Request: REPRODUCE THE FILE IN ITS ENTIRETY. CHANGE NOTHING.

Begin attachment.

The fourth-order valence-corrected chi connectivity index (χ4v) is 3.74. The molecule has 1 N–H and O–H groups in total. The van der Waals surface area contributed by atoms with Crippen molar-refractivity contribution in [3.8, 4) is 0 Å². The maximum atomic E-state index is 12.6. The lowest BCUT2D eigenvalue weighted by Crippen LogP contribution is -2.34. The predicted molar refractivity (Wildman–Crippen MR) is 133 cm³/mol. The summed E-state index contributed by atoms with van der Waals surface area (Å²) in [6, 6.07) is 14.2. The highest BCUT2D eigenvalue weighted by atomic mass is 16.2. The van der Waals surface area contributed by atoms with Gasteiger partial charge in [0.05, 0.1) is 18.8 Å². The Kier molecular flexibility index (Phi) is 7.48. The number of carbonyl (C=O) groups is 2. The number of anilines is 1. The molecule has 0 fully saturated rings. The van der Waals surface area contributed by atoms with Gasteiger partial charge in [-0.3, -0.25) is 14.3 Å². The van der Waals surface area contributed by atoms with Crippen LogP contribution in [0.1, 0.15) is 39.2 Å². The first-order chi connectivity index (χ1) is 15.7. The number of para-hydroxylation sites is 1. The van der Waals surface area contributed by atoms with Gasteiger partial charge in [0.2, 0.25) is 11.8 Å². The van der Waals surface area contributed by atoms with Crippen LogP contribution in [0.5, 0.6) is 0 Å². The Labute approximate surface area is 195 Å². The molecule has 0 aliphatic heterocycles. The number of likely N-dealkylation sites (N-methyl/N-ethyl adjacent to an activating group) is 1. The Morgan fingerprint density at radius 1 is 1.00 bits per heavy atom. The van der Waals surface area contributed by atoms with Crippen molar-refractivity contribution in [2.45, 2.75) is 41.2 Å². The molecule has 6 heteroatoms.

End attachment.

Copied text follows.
The fourth-order valence-corrected chi connectivity index (χ4v) is 3.74. The molecule has 1 N–H and O–H groups in total. The van der Waals surface area contributed by atoms with Crippen molar-refractivity contribution in [3.8, 4) is 0 Å². The maximum atomic E-state index is 12.6. The lowest BCUT2D eigenvalue weighted by Crippen LogP contribution is -2.34. The predicted molar refractivity (Wildman–Crippen MR) is 133 cm³/mol. The summed E-state index contributed by atoms with van der Waals surface area (Å²) in [6, 6.07) is 14.2. The highest BCUT2D eigenvalue weighted by atomic mass is 16.2. The van der Waals surface area contributed by atoms with Gasteiger partial charge in [0.05, 0.1) is 18.8 Å². The Kier molecular flexibility index (Phi) is 7.48. The number of carbonyl (C=O) groups is 2. The number of anilines is 1. The molecule has 0 fully saturated rings. The van der Waals surface area contributed by atoms with Gasteiger partial charge in [-0.3, -0.25) is 14.3 Å². The van der Waals surface area contributed by atoms with Crippen LogP contribution in [0.1, 0.15) is 39.2 Å². The first-order chi connectivity index (χ1) is 15.7. The number of para-hydroxylation sites is 1. The van der Waals surface area contributed by atoms with Gasteiger partial charge in [0.2, 0.25) is 11.8 Å². The van der Waals surface area contributed by atoms with Crippen LogP contribution in [0.5, 0.6) is 0 Å². The Labute approximate surface area is 195 Å². The molecule has 0 aliphatic heterocycles. The number of likely N-dealkylation sites (N-methyl/N-ethyl adjacent to an activating group) is 1. The Morgan fingerprint density at radius 1 is 1.00 bits per heavy atom. The van der Waals surface area contributed by atoms with Crippen molar-refractivity contribution in [2.45, 2.75) is 41.2 Å². The molecule has 6 heteroatoms.